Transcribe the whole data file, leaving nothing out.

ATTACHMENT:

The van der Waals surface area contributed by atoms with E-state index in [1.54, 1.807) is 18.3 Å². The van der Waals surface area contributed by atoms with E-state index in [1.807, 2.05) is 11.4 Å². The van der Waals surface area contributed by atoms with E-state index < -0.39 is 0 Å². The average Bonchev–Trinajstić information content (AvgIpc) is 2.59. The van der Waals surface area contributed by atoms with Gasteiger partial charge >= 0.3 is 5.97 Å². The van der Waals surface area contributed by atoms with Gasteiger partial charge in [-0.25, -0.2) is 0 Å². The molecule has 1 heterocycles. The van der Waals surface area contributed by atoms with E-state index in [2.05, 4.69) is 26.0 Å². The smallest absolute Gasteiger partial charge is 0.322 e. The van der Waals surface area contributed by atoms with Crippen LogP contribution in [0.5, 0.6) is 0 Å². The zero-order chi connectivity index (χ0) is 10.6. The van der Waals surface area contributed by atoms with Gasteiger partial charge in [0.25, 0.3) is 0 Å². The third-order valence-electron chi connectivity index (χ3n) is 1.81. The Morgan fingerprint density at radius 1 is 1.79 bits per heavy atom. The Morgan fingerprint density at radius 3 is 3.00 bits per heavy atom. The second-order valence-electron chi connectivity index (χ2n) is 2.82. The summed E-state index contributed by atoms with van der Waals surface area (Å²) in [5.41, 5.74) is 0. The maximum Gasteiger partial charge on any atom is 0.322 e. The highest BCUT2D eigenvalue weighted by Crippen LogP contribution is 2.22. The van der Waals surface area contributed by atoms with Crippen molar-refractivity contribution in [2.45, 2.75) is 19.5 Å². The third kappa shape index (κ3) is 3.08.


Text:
The van der Waals surface area contributed by atoms with E-state index in [1.54, 1.807) is 18.3 Å². The van der Waals surface area contributed by atoms with E-state index in [1.807, 2.05) is 11.4 Å². The van der Waals surface area contributed by atoms with E-state index < -0.39 is 0 Å². The average Bonchev–Trinajstić information content (AvgIpc) is 2.59. The van der Waals surface area contributed by atoms with Gasteiger partial charge >= 0.3 is 5.97 Å². The van der Waals surface area contributed by atoms with Gasteiger partial charge in [-0.25, -0.2) is 0 Å². The molecule has 1 heterocycles. The van der Waals surface area contributed by atoms with E-state index in [2.05, 4.69) is 26.0 Å². The smallest absolute Gasteiger partial charge is 0.322 e. The van der Waals surface area contributed by atoms with Crippen LogP contribution in [0.5, 0.6) is 0 Å². The zero-order chi connectivity index (χ0) is 10.6. The van der Waals surface area contributed by atoms with Gasteiger partial charge in [0.25, 0.3) is 0 Å². The third-order valence-electron chi connectivity index (χ3n) is 1.81. The Morgan fingerprint density at radius 1 is 1.79 bits per heavy atom. The Morgan fingerprint density at radius 3 is 3.00 bits per heavy atom. The second-order valence-electron chi connectivity index (χ2n) is 2.82. The summed E-state index contributed by atoms with van der Waals surface area (Å²) in [5.41, 5.74) is 0. The maximum Gasteiger partial charge on any atom is 0.322 e. The highest BCUT2D eigenvalue weighted by Crippen LogP contribution is 2.22. The van der Waals surface area contributed by atoms with Crippen molar-refractivity contribution in [2.45, 2.75) is 19.5 Å². The third kappa shape index (κ3) is 3.08.